The world’s first Turkish sovereign laddered bond fund has been launched by ZyFin. The LAM Alternatif ZyFin Turkey Sovereign Bonds Ucits ETF is listed and available on the London Stock Exchange and the Deutsche Börse.
The objective of the fund is to track the ZyFin Turkey Sovereign Bond Laddered Index, which consists of a basket of sovereign bonds issued by the Turkish government in Turkish lira (TRY). Any underlying exposure is taken through physical replication.
The index comprises six bonds issued by the government that have more than 100m TRY (£23.6m). They are divided into three baskets with each containing two bonds and a residual maturity that is closest to a target maturity of two, five and 10 years, respectively.
The group believes it is an ‘attractive’ investment solution for investors looking to participate in the growth momentum it thinks will unfold in Turkey.
ABank Turkey (a subsidiary of Commercial Bank of Qatar) will be providing the fund with local market expertise in the Turkish market with geopolitical and macroeconomic assessments. The fund’s total expense ratio is 0.89 per cent.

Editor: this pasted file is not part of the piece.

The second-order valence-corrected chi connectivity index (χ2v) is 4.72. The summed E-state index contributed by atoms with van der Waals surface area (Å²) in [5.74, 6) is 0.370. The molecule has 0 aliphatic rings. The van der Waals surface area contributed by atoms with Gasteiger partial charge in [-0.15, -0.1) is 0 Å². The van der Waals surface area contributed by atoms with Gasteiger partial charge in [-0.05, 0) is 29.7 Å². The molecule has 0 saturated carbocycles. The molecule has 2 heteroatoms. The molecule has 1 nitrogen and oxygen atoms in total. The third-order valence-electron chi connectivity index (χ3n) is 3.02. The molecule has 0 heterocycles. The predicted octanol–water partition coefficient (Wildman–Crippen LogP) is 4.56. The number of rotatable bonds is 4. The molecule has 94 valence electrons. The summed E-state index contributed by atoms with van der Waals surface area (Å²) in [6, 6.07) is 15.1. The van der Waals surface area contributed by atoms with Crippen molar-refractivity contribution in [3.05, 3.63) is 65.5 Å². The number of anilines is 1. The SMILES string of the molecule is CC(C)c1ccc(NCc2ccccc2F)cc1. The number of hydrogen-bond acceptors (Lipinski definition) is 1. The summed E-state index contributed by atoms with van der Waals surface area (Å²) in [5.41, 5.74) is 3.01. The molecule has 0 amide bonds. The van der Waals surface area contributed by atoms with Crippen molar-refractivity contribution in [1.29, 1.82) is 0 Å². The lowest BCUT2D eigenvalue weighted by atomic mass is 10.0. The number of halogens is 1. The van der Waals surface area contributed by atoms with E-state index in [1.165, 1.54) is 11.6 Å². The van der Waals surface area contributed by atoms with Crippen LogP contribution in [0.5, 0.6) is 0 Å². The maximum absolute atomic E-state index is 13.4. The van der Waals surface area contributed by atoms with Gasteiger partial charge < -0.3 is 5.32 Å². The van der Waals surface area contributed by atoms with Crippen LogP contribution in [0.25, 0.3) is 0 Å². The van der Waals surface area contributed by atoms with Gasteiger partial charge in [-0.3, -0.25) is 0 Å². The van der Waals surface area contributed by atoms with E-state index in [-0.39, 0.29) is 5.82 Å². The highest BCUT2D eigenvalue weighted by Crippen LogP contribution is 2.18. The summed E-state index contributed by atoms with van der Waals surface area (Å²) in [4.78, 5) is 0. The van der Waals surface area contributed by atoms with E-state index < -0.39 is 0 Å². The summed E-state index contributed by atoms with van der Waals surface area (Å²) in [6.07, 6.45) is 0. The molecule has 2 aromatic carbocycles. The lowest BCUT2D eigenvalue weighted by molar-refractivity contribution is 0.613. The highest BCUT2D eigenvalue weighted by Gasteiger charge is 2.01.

Zyfin’s executive chairman, Sanjay Sachdev, says the group’s aim is “to provide exposure to difficult-to-access growth markets in a cost-effective and transparent means.”
With all the current woes in the Middle East, Turkey may seem like a strange place to invest right now — especially as it has been dealing with its own unfortunate and tragic events such as bombings in Istanbul. But while straddling Europe and the Middle East, Turkey’s debt is investment grade, and its GDP growth is forecast to be 3.5 per cent this year.
Turkey is a country that should by no means be invested in for the short-term. Instead long-term views will allow the country’s potential growth story to play out. More contrarian investors may wish to invest in the country rather than those with a low-risk appetite.
While it may not be at the top of investor wish lists, this fund could be an interesting addition to a balanced portfolio, although it should not be for the faint-hearted.